California Counties Ease Restrictions As COVID-19 Cases Fall
Nearly half of California's 40 million people live in areas where coronavirus restrictions are easing and some of the largest counties are preparing to expand movie theater and restaurant reopenings despite worries of a new surge and demand for limited vaccine supplies.
Massive Los Angeles County and neighboring Orange County dropped into orange, the state's second-least restrictive of four color-coded tiers, according to a weekly state update Tuesday. Six other counties also moved from red to orange, while five counties moved from the most restricted level of purple to red. The counties have a combined population of about 17 million.
Officials in Orange County said that as of Wednesday restaurants, theaters, museums, and houses of worship can allow people indoors at 50% capacity. Bars that don’t serve food can operate outdoors, and bowling alleys and card rooms can operate indoors at 25% capacity. The county has about 3 million residents.
It was joyful news for Orange County Brewers Guild President Wil Dee.
“We’re able to do what we are in business to do,” he told the Orange County Register. “If I want to eat, I’ll go to a restaurant; if I want a beer, I’ll go to a brewery.”
Lucy Dunn, chief executive officer of the Orange County Business Council, attributed the changes to people following public health guidelines.
“I’m thrilled," she told the Register. “Folks have taken the vaccinations seriously, good health protocols seriously — our numbers are reflective of that.”
However L.A. County, with about 10 million residents, was taking a more cautious approach and won't loosen its restrictions until next Monday. That allows a three-week gap to ensure that the number of COVID-19 cases doesn't rise in the wake of a previous relaxation of some rules on March 15 and given the mix of new virus variants, public health officials announced.
“Remember, this still is a virus that has a very long incubation period, so this week becomes critical,” public health director Dr. Barbara Ferrer said.
At the peak of a winter surge, the county saw well over 10,000 new cases and more than 200 deaths a day but infections, hospitalizations and deaths have been dropping. On Tuesday, the average daily rate of new infections was below 400 — a 50% decrease from the end of February.
San Diego County, the state's second-most populous with about 3.5 million people, isn't expected to move into the orange tier for at least another week. Seventeen counties sit in the orange, or “moderate,” tier and two counties were in the least-restricted yellow tier.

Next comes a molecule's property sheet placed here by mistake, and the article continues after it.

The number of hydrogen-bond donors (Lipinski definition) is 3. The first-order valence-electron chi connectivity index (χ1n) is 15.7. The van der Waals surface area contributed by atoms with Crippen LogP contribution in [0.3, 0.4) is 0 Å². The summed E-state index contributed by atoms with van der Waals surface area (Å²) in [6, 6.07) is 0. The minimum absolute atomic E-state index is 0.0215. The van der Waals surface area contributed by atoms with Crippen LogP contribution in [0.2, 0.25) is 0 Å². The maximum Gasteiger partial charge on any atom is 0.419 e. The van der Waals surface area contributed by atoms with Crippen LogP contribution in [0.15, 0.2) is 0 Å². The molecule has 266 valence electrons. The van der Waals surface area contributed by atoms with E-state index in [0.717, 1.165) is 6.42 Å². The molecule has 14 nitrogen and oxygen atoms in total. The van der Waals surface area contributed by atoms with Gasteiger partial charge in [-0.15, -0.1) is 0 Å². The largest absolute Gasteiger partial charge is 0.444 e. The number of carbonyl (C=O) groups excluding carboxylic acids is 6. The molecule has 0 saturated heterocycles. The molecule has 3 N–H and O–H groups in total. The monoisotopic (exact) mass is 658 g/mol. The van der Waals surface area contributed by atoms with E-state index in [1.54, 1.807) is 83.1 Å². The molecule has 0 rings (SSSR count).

Statewide, only three counties totaling more than 1 million people — San Joaquin, Merced and Inyo — remain in the state’s most restricted purple tier, where the virus remains widespread. Thirty-six counties are in the red tier, including hard-hit Fresno County, where officials said Tuesday people could dine indoors and visit the movies and museums at 25% capacity starting Wednesday.
Still, health officials are urging caution. California, which has taken a careful approach to reopening businesses, has one of the lowest infection rates in the country even as caseloads rise in many other states.
Rochelle Walensky, director of the U.S. Centers for Disease Control and Prevention, spoke of her feeling of “impending doom" on Monday if some states keep easing mask-wearing and other restrictions.
L.A. County's Ferrer implored people there to continue wearing masks.
“If we wish to maintain these low numbers, it will be essential that each of us not get sloppy,” she said.
Health officials see widespread vaccinations as the key to defeating the year-long coronavirus pandemic.
“It’s going to be almost a race between getting people vaccinated, versus avoiding a surge of new cases,” Dr. Anthony Fauci, director of the National Institute of Allergy and Infectious Diseases, said Tuesday.
California has administered more than 17.6 million doses of vaccine and more than 6 million people have been fully inoculated by receiving a second dose.
Statewide, eligibility had been limited to those 65 and older and people with certain medical conditions, considered the most vulnerable populations for COVID-19 and the most likely to suffer serious medical issues.
However, eligibility is expanding to people 50 and older starting Thursday and to all adults on April 15, which could make it harder for people to get appointments even as supply increases.
Some regions are moving more quickly than others to expand eligibility.
The San Francisco Bay Area county of Contra Costa announced Tuesday that vaccines are available for residents 16 and older, saying it has thousands of vaccine appointments available at its community clinics this week because of increased supply from the state and federal governments. The county has about 1.2 million people.